Back from work, Sahil finds a big crowd spread in small groups across their basement. He knows most of them. They all peek at him as he parks his car. His neighbour Varun splits from one of the groups and approaches him. He presses the lift button and throws a questioning glance at Varun. Varun averts his eyes and halts beside him to wait for the lift door to open.

Varun talks for the first time once they’re inside the lift. He says, “We’d tried to call you, Sahil. You never picked up the phone.”

Sahil sighs. It has been a terrible day. They were on fire since early morning. Some glitch in the client’s securities had depleted most of their CRM database. With a seasonal promotion around the corner, the potential dent would be worth a few million dollars. It was almost at six in the evening when, thanks to a tremendous effort from him and his boss Gautam, the hole was plugged and the old files retrieved. The services delivery manager had commended them both.

Inside the ascending lift, Sahil suddenly feels weak and famished. He hasn’t had anything since morning. The cafeteria was closed for the day before they could manage to wrap up their work and leave their cubicles. In fact, Gautam’s urgent call summoned him to work when he was about to fix breakfast at home in the morning. He recalls the time now. Drooping out of bed, he had stared at Snigdha for a second. Piled somewhat like a turtle with the mess of hair blurring her pale face, she looked miles apart from the ravishing beauty that she otherwise was.

He staggered to the kitchen and fumbled with the matchbox as he turned the oven on with his left hand. This was the moment when the phone buzzed. He quickly switched the oven back off and rushed to pick up the call… his recollection stumbled upon a roadblock. Had he switched off the oven? Or was it on when he talked to Gautam and then, flinging on his clothes, rushed out to work?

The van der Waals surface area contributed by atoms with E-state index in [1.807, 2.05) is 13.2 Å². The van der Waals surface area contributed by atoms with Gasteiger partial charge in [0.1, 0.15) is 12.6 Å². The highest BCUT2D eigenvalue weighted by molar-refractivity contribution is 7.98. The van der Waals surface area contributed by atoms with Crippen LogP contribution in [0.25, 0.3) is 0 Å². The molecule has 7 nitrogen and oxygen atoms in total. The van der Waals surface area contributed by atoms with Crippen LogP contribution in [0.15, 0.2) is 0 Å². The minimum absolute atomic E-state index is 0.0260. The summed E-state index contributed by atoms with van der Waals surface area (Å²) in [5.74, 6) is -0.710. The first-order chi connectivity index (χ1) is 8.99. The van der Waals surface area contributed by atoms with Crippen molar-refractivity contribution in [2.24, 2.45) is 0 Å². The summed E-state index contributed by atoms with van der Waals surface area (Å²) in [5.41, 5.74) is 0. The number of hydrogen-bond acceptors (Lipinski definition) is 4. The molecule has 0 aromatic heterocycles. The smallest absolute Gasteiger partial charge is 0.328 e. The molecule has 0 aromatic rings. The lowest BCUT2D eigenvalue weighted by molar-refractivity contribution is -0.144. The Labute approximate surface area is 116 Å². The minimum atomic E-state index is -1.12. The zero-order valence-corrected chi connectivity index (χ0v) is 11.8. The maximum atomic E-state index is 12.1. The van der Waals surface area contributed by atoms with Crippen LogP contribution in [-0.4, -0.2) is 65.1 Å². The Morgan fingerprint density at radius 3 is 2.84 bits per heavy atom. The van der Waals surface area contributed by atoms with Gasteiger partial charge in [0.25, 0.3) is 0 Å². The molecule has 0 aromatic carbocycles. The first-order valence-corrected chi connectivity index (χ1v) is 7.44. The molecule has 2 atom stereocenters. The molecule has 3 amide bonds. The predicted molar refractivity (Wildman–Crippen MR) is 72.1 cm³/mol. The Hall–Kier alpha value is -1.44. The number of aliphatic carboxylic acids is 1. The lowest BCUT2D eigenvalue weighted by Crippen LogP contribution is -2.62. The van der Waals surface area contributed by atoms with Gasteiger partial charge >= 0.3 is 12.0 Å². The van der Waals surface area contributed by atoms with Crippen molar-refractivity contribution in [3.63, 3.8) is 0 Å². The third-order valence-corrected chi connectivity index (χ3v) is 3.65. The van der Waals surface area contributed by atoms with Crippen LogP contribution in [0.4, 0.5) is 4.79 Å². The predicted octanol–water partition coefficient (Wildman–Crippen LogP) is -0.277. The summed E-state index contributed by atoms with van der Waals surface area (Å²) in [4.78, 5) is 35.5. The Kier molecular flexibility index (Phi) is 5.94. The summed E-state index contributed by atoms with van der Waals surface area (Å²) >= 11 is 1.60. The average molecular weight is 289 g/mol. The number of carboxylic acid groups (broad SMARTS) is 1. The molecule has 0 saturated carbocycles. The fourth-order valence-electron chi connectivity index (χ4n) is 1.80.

He asks aloud, “Varun, do you know if Snigdha is all right? I can’t recall whether I’d switched off the gas oven this morning. I’d almost started fixing our breakfast when an emergency call dragged me to work.”

Varun opens his mouth to say something as the lift door opens. There’s a huge crowd on the corridor as well. An alarm rings in his heart as he steps out of the lift. Has he killed her? Inadvertently?

The alarm in his heart suddenly breaks and he lets out a big sigh when he spots Snigdha chatting with someone in the crowd.



Collage of Contrasts

Heaps of leftovers

and days without food,

gluttons and scrawny haggards,

humdrum wealth

and struggle to make ends meet,

extravagant weddings

and destitution,

breaking laws for pleasure

and larceny out of need


are all overseen by the same sky

with a sigh.

The Nativity of Christ: When Was Jesus Born?

Did a guest blog. The topic held my interest since childhood.

Learn Fun Facts

Francesco Londonio Presepe.jpg

Presepe by Francesco Londonio, circa 1750

This is a guest post by Souptik Banerjee.

The Gospel of Mathew states that the Magi (a group of wise men) spotted a new star that cropped up in the sky and used it to trace the location of the newborn Jesus in Bethlehem. They showered baby Jesus with gifts as they believed that the newborn was the “King of the Jews”. Using this proverbial star of Bethlehem as a clue, people have often tried to determine Jesus Christ’s birthday.

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Silent Night: Santa’s Peril

Rudolph had to be lifted to the hospital’s emergency on Saturday. The other reindeer played truant. A helpless Santa Claus had to arrange for a bike to Delhi this year.

Not that he’s in his best health right now. He had severe bouts of cough, indigestion and mild nausea in the last couple of days, and has been mostly grounded for no fault of his.

Here’s the reason:


PM10 (particulate matter between 2.5 and 10 microns in diameter) are accumulated from crop burning (I mentioned it first as it’s the major reason here), vehicles and building construction. Some recent studies have related this silent killer to the deaths of some elderly people with existing lung diseases. What’s most baffling is the fact that the authority seems to be on vacation right now.

South of the Sindh

Some are overtly dark

while some are white.

Some detest their neighbours,

some hate their lives.

Some blame the government

when trains reach late,

some blame Gandhi when

“she” turns down a date.

Some believe bombs are all

made in mosques.

Some believe saffron* swines

worship cocks.